37. JOE FRAZIER RTD 7 JERRY QUARRY

June 23, 1969

QUARRY won the opening round and had to show tremendous spirit to get through the next six. Though he kept firing back, Quarry had his right eye closed by Frazier’s trademark left hook and the doctor pulled him out before the eighth.


36. DILLIAN WHYTE PTS 12 DERECK CHISORA

December 10, 2016

CHISORA threw a table at Whyte during the heated press conference that almost got the fight pulled by the Board. They went on to throw the kitchen sink at each other for 30 minutes on fight night to upstage the Anthony Joshua-Eric Molina world-title clash.

Whyte won the last round on all three cards to snatch victory, but there were those at ringside who had it the other way.


35. MARTIN ROGAN RSF 11 MATT SKELTON

February 28, 2009

THIS was always going to be a fun fight between veteran warmongers and they seemed to enjoy knocking seven bells out of each other as much as the crowd enjoyed watching them do it. Rogan and Skelton swapped smiles and nods of appreciation throughout 10 gruelling rounds before Rogan kept finding Skelton’s chin with short punches in the 11th and he dramatically fell apart.


34. JOE FRAZIER PTS 10 OSCAR BONAVENA

September 21, 1966

THE night “The South American Beatle” gave Frazier a hard day’s night, dropping him twice in the second round. Frazier went on to dish out a lot of punishment, but the pro-Bonavena crowd at Madison Square Garden booed the decision.


33. FLOYD PATTERSON W PTS 12 GEORGE CHUVALO

February 1, 1965

CHUVALO battled Muhammad Ali (twice), Joe Frazier and George Foreman – but the Canadian said Patterson gave him his hardest night. Boxing News reported “both boxers took a severe beating” and Patterson was on the receiving end in the sixth, seventh and eighth before he got his boxing together in the closing rounds.


32. RAY MERCER PTS 12 BERT COOPER

August 5, 1990

A HELLACIOUS affair that saw both exchange brain-shuddering blows in each of the 12 rounds they shared. Though Mercer dropped Cooper in the first round, and ended up a fairly lopsided winner at the end, the two-way violence on display was mesmerising throughout.

ATLANTIC CITY – AUGUST 5,1990: Bert Cooper and Ray Mercer during their fight at the Convention Hall in Atlantic City, New Jersey (The Ring Magazine via Getty Images)


31. MIKE WEAVER KO 15 JOHN TATE

March 31, 1980

UP on all the cards going into the last round by five, three and three rounds, Tate only had to stay on his feet to retain his WBA strap. There was little indication of any drama until midway through the 15th when Tate suddenly appeared to tire, a result of Weaver pummelling his body. Weaver got his head on Tate’s chest and whipped over a short left hook to his jaw to send him crashing. The fight was over – only 45 seconds from the final bell.


30. HASIM RAHMAN RSF 7 CORRIE SANDERS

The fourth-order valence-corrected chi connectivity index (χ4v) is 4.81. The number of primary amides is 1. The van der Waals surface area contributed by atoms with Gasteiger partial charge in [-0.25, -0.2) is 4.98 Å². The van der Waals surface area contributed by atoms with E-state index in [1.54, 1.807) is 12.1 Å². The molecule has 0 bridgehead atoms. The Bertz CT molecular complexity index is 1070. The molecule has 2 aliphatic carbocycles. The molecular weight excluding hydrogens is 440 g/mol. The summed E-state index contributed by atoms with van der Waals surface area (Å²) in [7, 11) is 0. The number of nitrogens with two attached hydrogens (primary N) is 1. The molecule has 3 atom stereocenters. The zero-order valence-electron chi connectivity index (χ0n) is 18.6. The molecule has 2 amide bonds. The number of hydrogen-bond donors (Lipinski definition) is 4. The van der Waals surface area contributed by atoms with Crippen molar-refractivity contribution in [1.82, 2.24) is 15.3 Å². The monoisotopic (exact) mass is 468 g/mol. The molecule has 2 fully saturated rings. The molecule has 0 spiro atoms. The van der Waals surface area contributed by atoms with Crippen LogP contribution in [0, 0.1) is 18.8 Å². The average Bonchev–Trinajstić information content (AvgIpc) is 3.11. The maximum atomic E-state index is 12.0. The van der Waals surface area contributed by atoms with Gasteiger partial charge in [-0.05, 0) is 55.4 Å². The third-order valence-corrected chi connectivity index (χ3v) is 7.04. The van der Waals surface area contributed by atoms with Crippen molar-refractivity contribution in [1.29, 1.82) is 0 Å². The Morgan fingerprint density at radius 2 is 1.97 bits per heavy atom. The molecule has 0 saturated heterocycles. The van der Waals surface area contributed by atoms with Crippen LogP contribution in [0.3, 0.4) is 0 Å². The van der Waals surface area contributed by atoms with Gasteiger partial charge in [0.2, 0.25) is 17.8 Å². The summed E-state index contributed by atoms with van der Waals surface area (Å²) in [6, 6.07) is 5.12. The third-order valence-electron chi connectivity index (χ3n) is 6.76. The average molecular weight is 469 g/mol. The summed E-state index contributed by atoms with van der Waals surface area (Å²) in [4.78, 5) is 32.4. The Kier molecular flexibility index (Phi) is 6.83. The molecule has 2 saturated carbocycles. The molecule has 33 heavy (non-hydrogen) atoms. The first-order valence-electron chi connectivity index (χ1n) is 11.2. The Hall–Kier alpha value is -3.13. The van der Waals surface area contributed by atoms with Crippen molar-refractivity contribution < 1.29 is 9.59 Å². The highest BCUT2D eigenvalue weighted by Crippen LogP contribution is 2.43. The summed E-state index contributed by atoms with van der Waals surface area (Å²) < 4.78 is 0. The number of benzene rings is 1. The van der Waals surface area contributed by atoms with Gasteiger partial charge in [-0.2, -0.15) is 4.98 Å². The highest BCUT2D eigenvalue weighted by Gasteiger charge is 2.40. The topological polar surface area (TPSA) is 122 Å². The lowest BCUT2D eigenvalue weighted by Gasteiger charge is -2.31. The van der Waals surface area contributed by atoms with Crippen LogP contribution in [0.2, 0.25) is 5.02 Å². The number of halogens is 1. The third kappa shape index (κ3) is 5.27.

May 20, 2000

NEITHER could miss with their back hand and both were on the floor in the third. When they landed bombs simultaneously in the fourth, Sanders went down and Rahman only just stayed upright. Rahman forced the finish in the seventh with an unanswered barrage of around 20 punches.


29. LARRY HOLMES RSF 13 GERRY COONEY

June 11, 1982

ONE of the most anticipated fights in history was won by Holmes in round 13. The champion bossed large portions of the contest but the heavily hyped Cooney played his part throughout the absorbing and gruelling battle. If you haven’t seen this one for a while, it’s well worth a revisit – you might be surprised by how well Cooney fought.


28. DERRICK JEFFERSON KO 6 MAURICE HARRIS

November 6, 1999

“DERRICK JEFFERSON, I love you!” gasped Larry Merchant, forgetting himself at the sight of the convict-turned-caretaker-turned contender laying out Harris with a booming left hook. Before that, Harris had been floored twice and dropped Jefferson himself in the second. In the sixth, Harris was down again only to have Jefferson on the brink of being stopped before they both launched left hooks at the same time.


27. ALEX STEWART KO 3 EZRA SELLERS

October 8, 1998

SEVEN knockdowns in eight minutes, 43 seconds – and plenty of wobbles as well – when these fringe contenders clashed. Southpaw Sellers was first to hit the deck in the second round, but by the end of the session he had dropped Stewart twice. The London-born New Yorker was down again early in the third, got up to aim at left hook at Sellers’ chin just as Sellers launched a straight left. Both punches landed simultaneously – and Sellers went down. Stewart dropped him twice more.


26. EVANDER HOLYFIELD RSF 7 BERT COOPER

November 23, 1991

DAYS before Holyfield’s homecoming, he was looking for an opponent after Francesco Damiani pulled out through injury. Bert Cooper, who learned his cross-armed defence and slugging style from mentor ‘Smokin’ Joe Frazier, got the job and 90 seconds into the fight, he looked to be out of his depth. First, he spun himself around 360 degrees after missing with a left hook and then Holyfield dropped him with body shot. Cooper came back swinging and in the third he countered Holyfield’s left hook with a short right to the chin and the champion staggered. Cooper unloaded to propel Holyfield into the ropes and referee Mills Lane gave him an ‘eight’ count. By the final minute of the round, Cooper was on rubbery legs, but he kept taking Holyfield’s best shots and firing back – until the seventh.